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Landlords – How to Improve Your EPC Rating – and Why

Published on August 31, 2023 by Sarah Mac

The Royal Institution of Chartered Surveyors (RICS) has launched a consultation with a view to gathering input on its new Residential Retrofit Standard for 2023.

RICS has launched the consultation in response to demand for high quality, residential retrofit advice, which has been prompted by increasing energy prices, as well as UK government net-zero targets.

The consultation looks at recent housing market statistics from the sales and rental sectors. These show that energy efficient homes are generally more desirable, and that they are more likely to retain their value.

Additional benefits in terms of energy efficiency retrofitting include reduced energy consumption and therefore lower utility bills, as well as creating a more pleasant living environment.

A RICS / YouGov consumer survey carried out in July revealed that 36% of homeowners wouldn’t have the knowledge required to improve their homes to make them more environmentally friendly. What’s more, 78% of respondents said they would find it useful if retrofitting advice could be provided during the purchase process.

Landlords, why improve your property’s EPC rating?

There are many reasons why improving the Energy Performance Certificate (EPC) rating of a rental property could make sense, aside from the fact that it is a breach of legal duty to let a property that doesn’t meet the required minimum ‘E’ rating.

As well as being legally compliant, a better EPC rating is likely to appeal more to environmentally-focused tenants, as well as potentially increasing the value of the property.

What’s more, by increasing the EPC rating, landlords will be better prepared for the government’s proposals to change the minimum EPC rating to C for new rental agreements in 2025, and all agreements in 2028.

How to improve the EPC rating of a rental property?

There are various ways in which the EPC rating of a property can be improved, all of which revolve around enhancing energy efficiency:

  1. Upgrade lighting to energy efficient LED light bulbs
  2. Replace single glazed windows with double or triple glazing, or install secondary glazing if replacements are not possible
  3. Insulate walls and roofing
  4. Hang heavy, thermal curtains at the windows and across the front door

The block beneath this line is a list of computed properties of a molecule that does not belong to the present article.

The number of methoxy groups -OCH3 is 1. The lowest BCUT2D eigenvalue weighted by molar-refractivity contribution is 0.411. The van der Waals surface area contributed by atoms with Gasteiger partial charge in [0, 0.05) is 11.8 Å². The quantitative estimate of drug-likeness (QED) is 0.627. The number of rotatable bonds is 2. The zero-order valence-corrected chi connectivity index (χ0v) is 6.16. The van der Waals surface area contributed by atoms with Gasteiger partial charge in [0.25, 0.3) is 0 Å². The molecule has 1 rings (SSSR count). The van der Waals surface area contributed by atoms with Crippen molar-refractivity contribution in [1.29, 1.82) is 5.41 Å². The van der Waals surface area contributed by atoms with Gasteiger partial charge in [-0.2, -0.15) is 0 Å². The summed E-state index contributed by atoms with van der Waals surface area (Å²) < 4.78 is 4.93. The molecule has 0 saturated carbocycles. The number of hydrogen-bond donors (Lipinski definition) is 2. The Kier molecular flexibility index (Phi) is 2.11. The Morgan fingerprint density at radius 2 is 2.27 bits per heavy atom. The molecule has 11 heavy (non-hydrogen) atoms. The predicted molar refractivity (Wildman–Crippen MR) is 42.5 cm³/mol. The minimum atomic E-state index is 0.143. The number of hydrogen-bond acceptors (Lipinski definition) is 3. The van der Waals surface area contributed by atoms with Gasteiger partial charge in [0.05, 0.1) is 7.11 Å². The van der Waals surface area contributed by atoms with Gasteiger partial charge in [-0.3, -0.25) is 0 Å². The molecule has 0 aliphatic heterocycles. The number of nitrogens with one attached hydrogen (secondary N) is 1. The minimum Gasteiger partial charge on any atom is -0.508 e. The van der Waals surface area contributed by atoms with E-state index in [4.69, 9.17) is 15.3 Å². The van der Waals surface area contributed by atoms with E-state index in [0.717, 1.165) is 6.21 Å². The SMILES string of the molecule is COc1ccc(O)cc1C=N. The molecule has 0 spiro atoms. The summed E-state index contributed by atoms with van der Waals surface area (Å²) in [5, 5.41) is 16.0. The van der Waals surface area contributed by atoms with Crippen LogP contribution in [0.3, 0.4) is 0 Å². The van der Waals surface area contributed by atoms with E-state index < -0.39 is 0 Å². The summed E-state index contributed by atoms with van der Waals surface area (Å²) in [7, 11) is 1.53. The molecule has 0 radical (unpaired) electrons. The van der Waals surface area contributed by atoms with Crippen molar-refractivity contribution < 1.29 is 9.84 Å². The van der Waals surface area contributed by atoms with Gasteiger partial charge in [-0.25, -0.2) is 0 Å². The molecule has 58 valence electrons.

5. Upgrade the boiler to an energy efficient combi model or a heat pump system
  6. Fit underfloor heating to reduce the input temperature
  7. Install a smart meter to keep track of energy usage
  8. Consider fitting solar panels to make use of renewable energy

Ahead of starting with any single energy efficiency initiative, consider the costs. It may be that it could be more cost-effective to undertake a whole house retrofit, upgrading heating systems, windows and insulation in one hit, rather than approaching each upgrade independently.

What is the minimum EPC rating for landlords?

Landlords must ensure their properties are at least an EPC E rating. This requirement was introduced under the Domestic Minimum Energy Efficiency Standard (MEES) regulations in April 2020. It applies to all residential private rental properties that are let under an assured, regulated or domestic agricultural tenancy, and that are legally required to have an EPC.

Why must landlords comply with the minimum EPC rating?

Under the MEES regulations, it is against the law to let any property, regardless of when the tenancy started, where the EPC rating is less than E. If it is, landlords must either improve the rating to at least E, or register a valid exemption.

A valid exemption may include:

Devaluation – a temporary exemption of five years will apply if a landlord can demonstrate that the installation of energy efficiency measures would reduce the market value of their property by over 5%.

New landlord exemption – if someone suddenly or unexpectedly becomes a landlord in specified circumstances, then a temporary exemption of six months will apply.

Third party consent – if a landlord is unable to obtain the necessary consent to carry out works to improve the EPC rating, for example from a superior landlord, lender or tenant, then they may be permitted to let a sub-standard property.

Exemptions must be registered on the Online Private Rented Sector Exemptions Register.

Landlords who fail to follow the rules could face a civil penalty of up to £5,000. Local authorities issue fines for non-compliance, which pushes them to enforce the legalisation. Tenants are also able to raise a case with the First-Tier Tribunal Regulatory Chamber if they believe their landlord to be in breach of the regulations.

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